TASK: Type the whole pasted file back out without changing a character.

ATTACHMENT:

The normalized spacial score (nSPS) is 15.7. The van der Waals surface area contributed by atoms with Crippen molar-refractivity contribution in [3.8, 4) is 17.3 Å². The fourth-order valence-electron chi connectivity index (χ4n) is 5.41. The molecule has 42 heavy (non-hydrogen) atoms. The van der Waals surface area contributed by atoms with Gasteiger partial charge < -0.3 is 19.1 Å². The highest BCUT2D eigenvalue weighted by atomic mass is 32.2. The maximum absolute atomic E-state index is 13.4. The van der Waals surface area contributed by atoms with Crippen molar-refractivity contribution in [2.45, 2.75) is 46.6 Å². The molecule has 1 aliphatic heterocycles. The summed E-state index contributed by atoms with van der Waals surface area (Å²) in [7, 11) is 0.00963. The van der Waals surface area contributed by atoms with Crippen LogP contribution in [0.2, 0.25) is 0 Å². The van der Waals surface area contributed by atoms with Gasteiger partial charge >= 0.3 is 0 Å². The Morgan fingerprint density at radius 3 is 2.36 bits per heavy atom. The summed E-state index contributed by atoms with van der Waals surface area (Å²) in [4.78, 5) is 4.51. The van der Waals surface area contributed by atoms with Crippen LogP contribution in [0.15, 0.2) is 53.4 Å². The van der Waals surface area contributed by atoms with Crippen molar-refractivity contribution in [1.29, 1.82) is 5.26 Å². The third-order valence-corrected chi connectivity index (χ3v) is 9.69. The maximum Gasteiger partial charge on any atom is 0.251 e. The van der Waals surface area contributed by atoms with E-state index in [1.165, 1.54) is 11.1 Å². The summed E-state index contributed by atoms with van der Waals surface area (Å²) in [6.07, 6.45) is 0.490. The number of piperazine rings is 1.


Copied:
The normalized spacial score (nSPS) is 15.7. The van der Waals surface area contributed by atoms with Crippen molar-refractivity contribution in [3.8, 4) is 17.3 Å². The fourth-order valence-electron chi connectivity index (χ4n) is 5.41. The molecule has 42 heavy (non-hydrogen) atoms. The van der Waals surface area contributed by atoms with Gasteiger partial charge < -0.3 is 19.1 Å². The highest BCUT2D eigenvalue weighted by atomic mass is 32.2. The maximum absolute atomic E-state index is 13.4. The van der Waals surface area contributed by atoms with Crippen molar-refractivity contribution in [2.45, 2.75) is 46.6 Å². The molecule has 1 aliphatic heterocycles. The summed E-state index contributed by atoms with van der Waals surface area (Å²) in [7, 11) is 0.00963. The van der Waals surface area contributed by atoms with Crippen LogP contribution in [0.2, 0.25) is 0 Å². The van der Waals surface area contributed by atoms with Gasteiger partial charge >= 0.3 is 0 Å². The Morgan fingerprint density at radius 3 is 2.36 bits per heavy atom. The summed E-state index contributed by atoms with van der Waals surface area (Å²) in [4.78, 5) is 4.51. The van der Waals surface area contributed by atoms with Crippen LogP contribution in [0.15, 0.2) is 53.4 Å². The van der Waals surface area contributed by atoms with Crippen molar-refractivity contribution in [1.29, 1.82) is 5.26 Å². The third-order valence-corrected chi connectivity index (χ3v) is 9.69. The maximum Gasteiger partial charge on any atom is 0.251 e. The van der Waals surface area contributed by atoms with E-state index in [1.165, 1.54) is 11.1 Å². The summed E-state index contributed by atoms with van der Waals surface area (Å²) in [6.07, 6.45) is 0.490. The number of piperazine rings is 1.